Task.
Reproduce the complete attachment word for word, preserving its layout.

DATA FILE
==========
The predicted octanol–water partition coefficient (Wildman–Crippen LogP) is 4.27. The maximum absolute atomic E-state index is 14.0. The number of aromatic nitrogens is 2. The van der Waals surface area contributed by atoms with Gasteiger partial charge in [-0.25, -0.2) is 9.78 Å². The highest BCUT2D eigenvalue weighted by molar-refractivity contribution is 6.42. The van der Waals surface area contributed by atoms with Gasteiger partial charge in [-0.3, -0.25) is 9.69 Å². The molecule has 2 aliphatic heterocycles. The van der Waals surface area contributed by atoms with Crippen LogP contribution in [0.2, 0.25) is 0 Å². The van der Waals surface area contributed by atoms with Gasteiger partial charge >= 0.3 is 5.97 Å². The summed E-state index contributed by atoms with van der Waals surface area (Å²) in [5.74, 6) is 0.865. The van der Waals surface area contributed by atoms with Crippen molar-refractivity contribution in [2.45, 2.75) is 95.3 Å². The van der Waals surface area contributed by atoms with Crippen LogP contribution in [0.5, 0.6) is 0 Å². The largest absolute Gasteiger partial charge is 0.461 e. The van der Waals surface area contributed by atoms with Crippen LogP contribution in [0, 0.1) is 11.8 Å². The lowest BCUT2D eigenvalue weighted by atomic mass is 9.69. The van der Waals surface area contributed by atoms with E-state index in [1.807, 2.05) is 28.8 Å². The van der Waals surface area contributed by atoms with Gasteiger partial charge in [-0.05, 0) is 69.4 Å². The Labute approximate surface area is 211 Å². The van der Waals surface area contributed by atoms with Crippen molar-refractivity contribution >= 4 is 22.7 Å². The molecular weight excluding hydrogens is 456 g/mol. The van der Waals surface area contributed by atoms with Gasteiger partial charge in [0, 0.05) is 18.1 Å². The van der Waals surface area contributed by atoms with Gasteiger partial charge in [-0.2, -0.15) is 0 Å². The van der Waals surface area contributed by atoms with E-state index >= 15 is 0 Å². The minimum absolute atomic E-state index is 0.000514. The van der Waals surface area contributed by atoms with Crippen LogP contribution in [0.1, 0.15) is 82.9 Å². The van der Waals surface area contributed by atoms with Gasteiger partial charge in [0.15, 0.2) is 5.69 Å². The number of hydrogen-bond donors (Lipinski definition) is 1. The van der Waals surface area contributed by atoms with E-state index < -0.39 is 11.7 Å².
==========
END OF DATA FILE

The predicted octanol–water partition coefficient (Wildman–Crippen LogP) is 4.27. The maximum absolute atomic E-state index is 14.0. The number of aromatic nitrogens is 2. The van der Waals surface area contributed by atoms with Gasteiger partial charge in [-0.25, -0.2) is 9.78 Å². The highest BCUT2D eigenvalue weighted by molar-refractivity contribution is 6.42. The van der Waals surface area contributed by atoms with Gasteiger partial charge in [-0.3, -0.25) is 9.69 Å². The molecule has 2 aliphatic heterocycles. The van der Waals surface area contributed by atoms with Crippen LogP contribution in [0.2, 0.25) is 0 Å². The van der Waals surface area contributed by atoms with Gasteiger partial charge >= 0.3 is 5.97 Å². The summed E-state index contributed by atoms with van der Waals surface area (Å²) in [5.74, 6) is 0.865. The van der Waals surface area contributed by atoms with Crippen molar-refractivity contribution in [2.45, 2.75) is 95.3 Å². The van der Waals surface area contributed by atoms with Crippen LogP contribution in [0.5, 0.6) is 0 Å². The largest absolute Gasteiger partial charge is 0.461 e. The van der Waals surface area contributed by atoms with Crippen LogP contribution in [0, 0.1) is 11.8 Å². The lowest BCUT2D eigenvalue weighted by atomic mass is 9.69. The van der Waals surface area contributed by atoms with E-state index in [1.807, 2.05) is 28.8 Å². The van der Waals surface area contributed by atoms with Gasteiger partial charge in [-0.05, 0) is 69.4 Å². The Labute approximate surface area is 211 Å². The van der Waals surface area contributed by atoms with Crippen molar-refractivity contribution >= 4 is 22.7 Å². The molecular weight excluding hydrogens is 456 g/mol. The van der Waals surface area contributed by atoms with Gasteiger partial charge in [0, 0.05) is 18.1 Å². The van der Waals surface area contributed by atoms with Gasteiger partial charge in [-0.2, -0.15) is 0 Å². The van der Waals surface area contributed by atoms with E-state index >= 15 is 0 Å². The minimum absolute atomic E-state index is 0.000514. The van der Waals surface area contributed by atoms with Crippen LogP contribution in [0.1, 0.15) is 82.9 Å². The van der Waals surface area contributed by atoms with Gasteiger partial charge in [0.15, 0.2) is 5.69 Å². The number of hydrogen-bond donors (Lipinski definition) is 1. The van der Waals surface area contributed by atoms with E-state index < -0.39 is 11.7 Å².